Prior studies of subjective passage of time experience have focused on the effects of high level emotional or cognitive aspects of activities and situations. Passage of time experience has been associated with the current activity, its hedonic value11 and attentional demands12,13,14, the emotional state and the level of anxiety or fear15,16,17, as well as expectations18,19, the recall of experiences20 and salient contextual factors8 regarding a specific interval, and assumptions about time (by manipulating external clocks, for a review see21). Nevertheless, the role of low-level stimulus features in modulating the passage of time remains unresolved. To study these features is even more pressing as such features exert a considerable influence on judgements of the duration of a time interval as has been already examined in time perception studies22,23,24,25,26.
Numerous studies have demonstrated that duration judgments are influenced by the stimuli presented during that interval. For example, for visual stimuli, duration estimations increased with the velocity of moving visual stimuli27,28,29. Accelerating stimuli on the other hand were judged as being shorter in time compared to static stimuli whereas static stimuli were judged as being shorter compared to decelerating stimuli30,31. Furthermore, durations were estimated longer for stimuli with larger size, numbers, luminance, and even digit values32.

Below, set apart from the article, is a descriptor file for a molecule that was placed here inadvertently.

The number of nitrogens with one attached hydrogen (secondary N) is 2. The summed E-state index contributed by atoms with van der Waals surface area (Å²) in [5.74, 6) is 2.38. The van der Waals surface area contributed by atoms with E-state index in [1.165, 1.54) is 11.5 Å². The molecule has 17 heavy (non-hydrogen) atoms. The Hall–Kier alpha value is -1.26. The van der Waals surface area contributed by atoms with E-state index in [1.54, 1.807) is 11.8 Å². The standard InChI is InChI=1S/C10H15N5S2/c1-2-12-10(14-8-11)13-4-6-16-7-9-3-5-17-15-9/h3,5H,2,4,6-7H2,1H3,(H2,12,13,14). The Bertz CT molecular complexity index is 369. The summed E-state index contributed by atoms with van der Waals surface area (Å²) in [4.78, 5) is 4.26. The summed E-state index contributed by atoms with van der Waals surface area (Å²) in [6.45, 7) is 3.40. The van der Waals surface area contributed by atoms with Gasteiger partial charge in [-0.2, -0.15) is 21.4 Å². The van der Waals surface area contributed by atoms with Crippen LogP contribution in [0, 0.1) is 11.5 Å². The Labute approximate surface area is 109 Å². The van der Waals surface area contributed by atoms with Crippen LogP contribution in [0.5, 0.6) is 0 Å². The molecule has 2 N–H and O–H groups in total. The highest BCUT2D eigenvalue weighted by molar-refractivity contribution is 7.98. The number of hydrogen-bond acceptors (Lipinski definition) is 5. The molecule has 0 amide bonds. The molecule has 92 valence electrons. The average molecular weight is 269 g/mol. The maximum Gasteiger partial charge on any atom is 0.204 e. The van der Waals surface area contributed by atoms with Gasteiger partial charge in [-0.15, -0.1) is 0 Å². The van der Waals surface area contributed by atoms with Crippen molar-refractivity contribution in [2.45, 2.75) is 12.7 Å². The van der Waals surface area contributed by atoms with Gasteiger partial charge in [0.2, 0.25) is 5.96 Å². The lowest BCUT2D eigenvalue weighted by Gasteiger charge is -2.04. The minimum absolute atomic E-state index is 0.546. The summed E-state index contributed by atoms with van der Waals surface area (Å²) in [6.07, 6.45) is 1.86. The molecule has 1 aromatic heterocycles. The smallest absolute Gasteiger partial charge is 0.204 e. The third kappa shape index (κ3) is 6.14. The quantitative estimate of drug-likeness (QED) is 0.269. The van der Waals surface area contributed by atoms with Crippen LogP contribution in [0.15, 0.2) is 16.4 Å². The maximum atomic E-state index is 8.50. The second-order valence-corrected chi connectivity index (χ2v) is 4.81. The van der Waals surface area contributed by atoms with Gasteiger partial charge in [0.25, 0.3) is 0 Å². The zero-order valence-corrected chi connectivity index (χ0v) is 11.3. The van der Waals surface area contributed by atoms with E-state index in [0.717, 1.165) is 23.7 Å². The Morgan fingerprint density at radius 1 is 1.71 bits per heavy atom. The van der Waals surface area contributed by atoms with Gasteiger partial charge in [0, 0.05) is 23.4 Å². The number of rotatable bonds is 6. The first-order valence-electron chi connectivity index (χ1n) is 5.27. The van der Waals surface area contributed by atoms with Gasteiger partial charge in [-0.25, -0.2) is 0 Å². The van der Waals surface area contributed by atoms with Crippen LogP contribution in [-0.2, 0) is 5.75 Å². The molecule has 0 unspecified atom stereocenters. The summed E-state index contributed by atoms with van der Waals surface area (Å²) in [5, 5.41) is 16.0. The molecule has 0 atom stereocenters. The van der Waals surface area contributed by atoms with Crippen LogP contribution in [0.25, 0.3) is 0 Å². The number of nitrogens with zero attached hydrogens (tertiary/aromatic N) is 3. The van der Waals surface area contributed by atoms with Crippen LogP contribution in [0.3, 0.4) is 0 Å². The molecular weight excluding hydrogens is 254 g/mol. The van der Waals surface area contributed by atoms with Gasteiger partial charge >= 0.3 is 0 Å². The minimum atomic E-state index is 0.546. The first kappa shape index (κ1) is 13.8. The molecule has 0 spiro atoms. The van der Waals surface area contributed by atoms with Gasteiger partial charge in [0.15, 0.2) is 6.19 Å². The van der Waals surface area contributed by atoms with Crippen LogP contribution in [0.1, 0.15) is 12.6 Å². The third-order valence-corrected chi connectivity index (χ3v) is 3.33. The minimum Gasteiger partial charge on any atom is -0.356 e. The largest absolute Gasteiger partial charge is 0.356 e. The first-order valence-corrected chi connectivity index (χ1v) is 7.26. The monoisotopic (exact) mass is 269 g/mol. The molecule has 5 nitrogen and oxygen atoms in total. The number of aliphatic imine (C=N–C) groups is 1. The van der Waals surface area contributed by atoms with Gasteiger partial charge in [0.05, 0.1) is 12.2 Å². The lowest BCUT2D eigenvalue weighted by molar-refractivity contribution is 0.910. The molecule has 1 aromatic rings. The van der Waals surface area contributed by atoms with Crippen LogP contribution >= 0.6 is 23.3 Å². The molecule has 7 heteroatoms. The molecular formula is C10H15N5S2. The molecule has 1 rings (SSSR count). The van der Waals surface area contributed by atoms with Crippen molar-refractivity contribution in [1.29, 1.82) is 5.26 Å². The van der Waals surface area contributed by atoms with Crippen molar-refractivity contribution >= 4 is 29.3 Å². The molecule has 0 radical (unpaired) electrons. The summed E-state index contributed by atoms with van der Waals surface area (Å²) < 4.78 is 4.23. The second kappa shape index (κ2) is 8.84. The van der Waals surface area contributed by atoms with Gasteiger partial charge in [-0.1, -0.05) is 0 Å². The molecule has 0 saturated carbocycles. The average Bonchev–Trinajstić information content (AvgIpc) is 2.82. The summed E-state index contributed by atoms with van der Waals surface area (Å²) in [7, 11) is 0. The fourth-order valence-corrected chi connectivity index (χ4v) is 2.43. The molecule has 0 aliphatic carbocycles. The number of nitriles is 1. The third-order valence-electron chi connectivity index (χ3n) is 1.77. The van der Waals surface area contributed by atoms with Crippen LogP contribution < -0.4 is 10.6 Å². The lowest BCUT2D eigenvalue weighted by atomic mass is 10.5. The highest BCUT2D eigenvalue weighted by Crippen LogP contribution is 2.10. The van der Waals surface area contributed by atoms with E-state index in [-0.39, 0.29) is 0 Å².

Duration estimations have been used to make indirect inferences about the “speeding up/slowing down” of time-related psychological processes and their neural mechanisms33,34,35. Importantly, however, duration estimations do not require any judgment about the passage of time (which is the focus here). Previous studies suggest that judgments about the passage of time are qualitatively distinct from judgments about the duration of a time interval both for healthy persons12,36,37 and for patients with cognitive disorders3,7. However, the extensively documented effects of low-level stimulus features on duration judgments raises the question whether these features might also be capable of modulating the subjective passage of time. Furthermore, unlike the sub-second intervals typically investigated for duration judgments, studies of passage of time have typically investigated scenarios involving intervals of several minutes9,21. Therefore, in the current study (Experiment 1 in the laboratory, Experiment 2 online), we investigated whether and how the properties of a simple visual stimulus (a field of moving dots) during a supra-second time interval (of 10–30 s) can influence prospective time experience38, namely, the subjective experience of the passage of time and its relationship to accompanying effects on judgments about the interval’s duration.